Glovers Alley: Fine dining returns to the Fitzwilliam Hotel
Lisa Cope - 2nd April 2018
What’s the story?
Unless you’ve been living under a rock (or following the wrong people on twitter) you’ve probably heard about Glovers Alley, the new fine dining restaurant in the space formerly occupied by Thornton’s in the Fitzwilliam Hotel. Headed up by Dubliner Andy McFadden, once the youngest Michelin starred chef in London, we don’t think a Dublin restaurant has ever gone as big on pre-opening PR, and they took a bit of flack over some pretty absurd language on their website (thankfully mostly gone) and the promises of delivering something Dublin has never seen before. Regardless of the slightly bumpy start, we think the city is in need of more high-end dining options and were glad to see one of the 'Murphia' return home, so we went to check it out for ourselves.
Where’s good for a drink beforehand?
You’re right off Stephen’s Green so the options are endless. Presuming you’ll be in your Sunday best, the Horseshoe Bar in The Shelbourne is always good for pre-dinner/lunch bubbles, or La Ruelle wine bar is off Dawson Street. For cocktails, beer and rugby-player spotting, Lemon and Duke is close by too.
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What’s the room like?
Not as pink as it looks in pictures. Very plush and clearly no expense spared when it came to decor. There are three main rows of seating, with a mix of banquettes and free-standing tables, and there’s a separate private dining area which was busy hosting a scarf launch/lunch on the day we were there. It feels modern but very comfortable, and we loved the lack of white tablecloths.
Staff tend to hover in front of the bar which is slightly disconcerting, as you feel like you’re always being observed, but we’re not sure what the solution is to this. It’s the layout of the room, and there’s nowhere else for them to go. The upside is you won’t have to wave your hand around trying to get someone’s attention.
What's good to eat?
We would recommend the tasting menu, which felt fairly priced at €60 for lunch, considering there were three snacks, a lot of incredible bread, six courses, a pre-dessert and petit fours. There were twelve elements in total, and while we wouldn’t be spending €60 on lunch every week, it felt like good value.
The first snack was disappointing – a parmesan gougère, which didn’t taste of much – but the following two were very good. Foie gras sandwiched between two crisp pieces of tuile, and more crispiness in the form of chicken skin topped with taramasalata and seaweed. Not a combination we would have put together but it all worked.
The bread selection must be one of the best in town and we gluttonously tried it all. We’re still dreaming about the parmesan and black olive bun, which was like a savoury version of a cinnabon in the best possible way. Butter is from Abernethy and we had to restrain ourselves from eating it by the spoon.
The tasting menu changes daily, but high points for us were curried cauliflower with crispy ham hock, and rabbit with carrots, grapes and tarragon. Rabbit came in the form of an incredibly tender, skilfully cooked loin (no mean feat for such a lean meat), a pastilla (deep-fried pastry) and a teeny tiny, totally delicious rabbit rack, which we didn’t even know was a thing. There were also a couple of brightly coloured splodges of sauce on the plate which didn’t really add anything and we felt unnecessarily complicated things.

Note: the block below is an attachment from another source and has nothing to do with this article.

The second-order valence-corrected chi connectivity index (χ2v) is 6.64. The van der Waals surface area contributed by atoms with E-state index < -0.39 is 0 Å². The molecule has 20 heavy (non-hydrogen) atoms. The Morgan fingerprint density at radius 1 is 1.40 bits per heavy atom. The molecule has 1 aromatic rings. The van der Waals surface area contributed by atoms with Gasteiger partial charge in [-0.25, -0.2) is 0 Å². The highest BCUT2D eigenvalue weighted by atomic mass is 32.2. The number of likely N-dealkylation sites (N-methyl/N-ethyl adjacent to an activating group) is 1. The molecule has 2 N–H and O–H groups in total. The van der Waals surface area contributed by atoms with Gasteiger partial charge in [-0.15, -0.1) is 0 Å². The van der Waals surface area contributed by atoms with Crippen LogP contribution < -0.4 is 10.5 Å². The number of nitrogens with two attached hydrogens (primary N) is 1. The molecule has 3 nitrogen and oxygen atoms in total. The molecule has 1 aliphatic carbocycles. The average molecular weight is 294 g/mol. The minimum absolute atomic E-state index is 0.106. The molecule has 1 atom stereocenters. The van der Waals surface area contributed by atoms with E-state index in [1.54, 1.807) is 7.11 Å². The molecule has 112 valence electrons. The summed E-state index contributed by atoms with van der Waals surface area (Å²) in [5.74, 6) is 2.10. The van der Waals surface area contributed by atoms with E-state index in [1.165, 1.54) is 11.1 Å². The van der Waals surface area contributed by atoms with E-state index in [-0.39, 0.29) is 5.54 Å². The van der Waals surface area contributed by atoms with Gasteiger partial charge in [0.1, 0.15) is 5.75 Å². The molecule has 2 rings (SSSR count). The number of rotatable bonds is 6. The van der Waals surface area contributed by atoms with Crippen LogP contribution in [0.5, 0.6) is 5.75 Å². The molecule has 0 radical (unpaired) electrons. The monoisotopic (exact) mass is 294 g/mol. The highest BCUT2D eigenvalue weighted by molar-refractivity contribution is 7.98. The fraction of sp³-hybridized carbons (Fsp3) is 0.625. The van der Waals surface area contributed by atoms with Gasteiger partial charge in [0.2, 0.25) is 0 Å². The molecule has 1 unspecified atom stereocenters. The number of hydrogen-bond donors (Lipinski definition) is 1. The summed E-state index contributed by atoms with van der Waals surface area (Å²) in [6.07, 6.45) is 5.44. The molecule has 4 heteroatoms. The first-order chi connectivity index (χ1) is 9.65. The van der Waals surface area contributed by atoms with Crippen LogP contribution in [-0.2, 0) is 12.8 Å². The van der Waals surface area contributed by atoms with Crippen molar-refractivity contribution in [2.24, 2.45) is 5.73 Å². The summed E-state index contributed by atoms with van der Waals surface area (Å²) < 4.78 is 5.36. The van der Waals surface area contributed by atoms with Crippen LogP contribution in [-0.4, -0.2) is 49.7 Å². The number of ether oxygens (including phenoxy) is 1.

We were less keen on the brill with beetroot, cucumber and anchovy, the brill being the weakest part of the dish. The chewy, sweet beetroot, which had been dehydrated then rehydrated was the high point and we think they should start selling it in bags to go.
A pre-dessert of cardamom panacotta with mandarin granita and Thai basil didn’t taste much of cardamom but was delicious nonetheless and nicely refreshing after the array of flavours that came before it. The main act of grapefruit, white chocolate and lime mascarpone was really beautiful, delicate but full of flavour, nicely balanced between freshness and sweetness. The dark chocolate, sesame caramel petit fours are another item we think they should sell on the side. Crazy good.
What about the drinks?
As you would imagine, the wine list is extensive and excellently curated. Margins are a bit on the high side but no more than we would expect in a restaurant pitched at this level. There’s a nice selection by the glass and the sommelier recommended some good pairings, including a pitch-perfect German Riesling from Emrich Schönleber, a dry Pedro-Ximenez called Dos Claveles from Spanish producer Toro Albalá, and a really cracking Mencia from Raul Perez, also Spanish.
And the service?
Very professional but a little stiff at times – lots of ‘Ma’am’ and ‘Sir’ – which is great if that’s what you’re in the mood for. We were very thankful for head waiter Bill, formerly manager at Bastible, who was a breath of fresh air in a slightly nervous feeling room, cracking jokes throughout lunch and generally being an excellent addition to the experience.
Glovers Alley put themselves in the firing line by talking a big game pre-opening (although we have it on authority that Andy McFadden had very little to do with this) and some critics have been only too happy to take a shot. It’s not perfect yet, a couple of dishes didn’t wow, and it would be nice to see them relax into things a bit more, but there is some very skilful cooking happening here, in an ultra-luxurious room, and we would think zero chance of a bad service experience with a 5-star floor team led by GM Ed Jolliffe (ex-Chapter One). They're not planning on sitting still any time soon and we would predict that it’s only going to get better over the coming months as things settle down and they find their comfort zone.